Wednesday, March 18, 2015


Posted this as a reply to a friend- It was originally a reply to on old professor. It is in a premature state but the overall point is here. Please read with this information in mind.


The philosophers God, aptly named God 4.0, with the four characteristics (omnipotent, omniscient, omnipresent, omni-benevolent) attributed to it’s definition is an easily refuted God (I’ll explain why in a moment). These attributes are the same basic attributes defining God within most of today's theistic texts. So if arguments for God 4.0 are deemed logical, then, at least on a fundamental level, there would have to be some plausibility given to the accuracy of at least one of the texts. Likewise, if it is determined that God 4.0, the foundation for all these textual deities, is impossible, then all the Gods of all the texts are also impossible. If determining any single attribute contradictory, then this also deems all the Gods of text, false. Determining one attribute contradictory does not, however, disprove a God entirely, simply a God with that attribute. But as I am about to show, all the attributes are easily refuted. 

Thursday, January 1, 2015

A tricky question

I once answered this question:

If you don't believe in choices, and that everything is determined, then why do you try to convince others to "choose" that there is no such thing as choice?

and I felt my answer to be accurate but long winded, and not as to the point as I would have liked, so this a a more clear follow up attempt.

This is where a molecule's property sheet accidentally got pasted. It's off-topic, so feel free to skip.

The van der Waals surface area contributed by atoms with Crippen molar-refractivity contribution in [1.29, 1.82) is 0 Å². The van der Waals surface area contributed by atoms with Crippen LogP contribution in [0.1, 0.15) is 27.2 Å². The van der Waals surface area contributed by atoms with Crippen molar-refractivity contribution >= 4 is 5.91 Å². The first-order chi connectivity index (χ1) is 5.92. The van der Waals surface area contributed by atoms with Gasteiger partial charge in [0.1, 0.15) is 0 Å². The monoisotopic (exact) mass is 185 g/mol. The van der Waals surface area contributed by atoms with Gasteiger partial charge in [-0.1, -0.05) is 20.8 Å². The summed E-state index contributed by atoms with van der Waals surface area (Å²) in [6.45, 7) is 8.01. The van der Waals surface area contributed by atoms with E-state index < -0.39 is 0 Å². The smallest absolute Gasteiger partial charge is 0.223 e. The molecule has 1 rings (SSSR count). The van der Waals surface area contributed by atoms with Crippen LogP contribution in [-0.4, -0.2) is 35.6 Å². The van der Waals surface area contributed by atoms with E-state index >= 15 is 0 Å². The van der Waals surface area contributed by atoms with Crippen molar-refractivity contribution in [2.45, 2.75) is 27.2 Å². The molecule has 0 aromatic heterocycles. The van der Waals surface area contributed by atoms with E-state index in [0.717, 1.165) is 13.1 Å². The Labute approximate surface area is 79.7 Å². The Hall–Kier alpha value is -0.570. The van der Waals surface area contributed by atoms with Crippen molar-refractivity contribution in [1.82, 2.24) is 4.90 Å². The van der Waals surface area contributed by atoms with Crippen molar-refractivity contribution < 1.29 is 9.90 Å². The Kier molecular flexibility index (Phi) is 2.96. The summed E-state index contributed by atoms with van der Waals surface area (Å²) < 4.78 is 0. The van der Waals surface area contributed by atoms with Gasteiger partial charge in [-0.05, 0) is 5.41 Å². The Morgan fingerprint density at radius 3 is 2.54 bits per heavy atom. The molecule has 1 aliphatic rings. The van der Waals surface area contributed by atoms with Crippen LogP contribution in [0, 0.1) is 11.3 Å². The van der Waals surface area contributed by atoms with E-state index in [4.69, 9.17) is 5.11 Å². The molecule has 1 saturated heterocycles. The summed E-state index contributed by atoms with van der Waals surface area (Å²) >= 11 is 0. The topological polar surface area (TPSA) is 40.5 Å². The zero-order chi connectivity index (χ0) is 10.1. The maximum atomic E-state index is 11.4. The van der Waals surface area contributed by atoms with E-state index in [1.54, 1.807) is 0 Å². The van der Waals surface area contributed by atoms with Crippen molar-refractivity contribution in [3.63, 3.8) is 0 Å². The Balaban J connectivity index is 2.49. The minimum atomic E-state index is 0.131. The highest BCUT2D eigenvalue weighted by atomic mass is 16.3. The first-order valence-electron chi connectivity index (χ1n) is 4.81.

Sunday, June 15, 2014


(I encourage commenting and debates, however, please read the entire article first to make sure I have not already addressed your proposed issue. Thanks.)

The strangest things have been occurring recently: Many whom agree with me on the subject of free will, disagree with my claim that responsibility is an illusion administered by those who wish to feel justified when they blame and seek retribution. (which, oddly enough, there is scientific evidence for)

I find this half agreement to be completely bizarre, because to admit there is no free will removes any accountability. The only conclusion I can draw from the outcome is that those claiming they agree that there is no free will are either lying or they do not truly understand what "no free will" means.

So, this article is to make a point. It is to explain why there is no free will and why this proves there is no accountability. I will also argue against the ever-disappointing philosophical stance called compatibilism.

Monday, May 12, 2014


It is true that there is probability, but not in the way most think. It is not some actual thing that has some effect, rather it is an estimation of our ignorance. It is a neat trick to make sense out of events that happen too fast and contain too many variables to be calculated accurately. A good example is weather prediction. Everything is presented in terms of probability (eg. chance of rain), however, in actuality it either rains or it doesn't. There is wind or there is no wind. Still, the variables involved in predicting such complex events are innumerable. The moon, the rotation of the earth, the time of year, our angle to the sun, the temperature of every molecule of our atmosphere, an accurate count of the molecules of our atmosphere, topography, emissions, animal activity, water currents, water temperatures, and so on. With such a daunting number of variables, and the challenge each present, it makes sense to have probability sciences to help us understand such events, at least to some degree.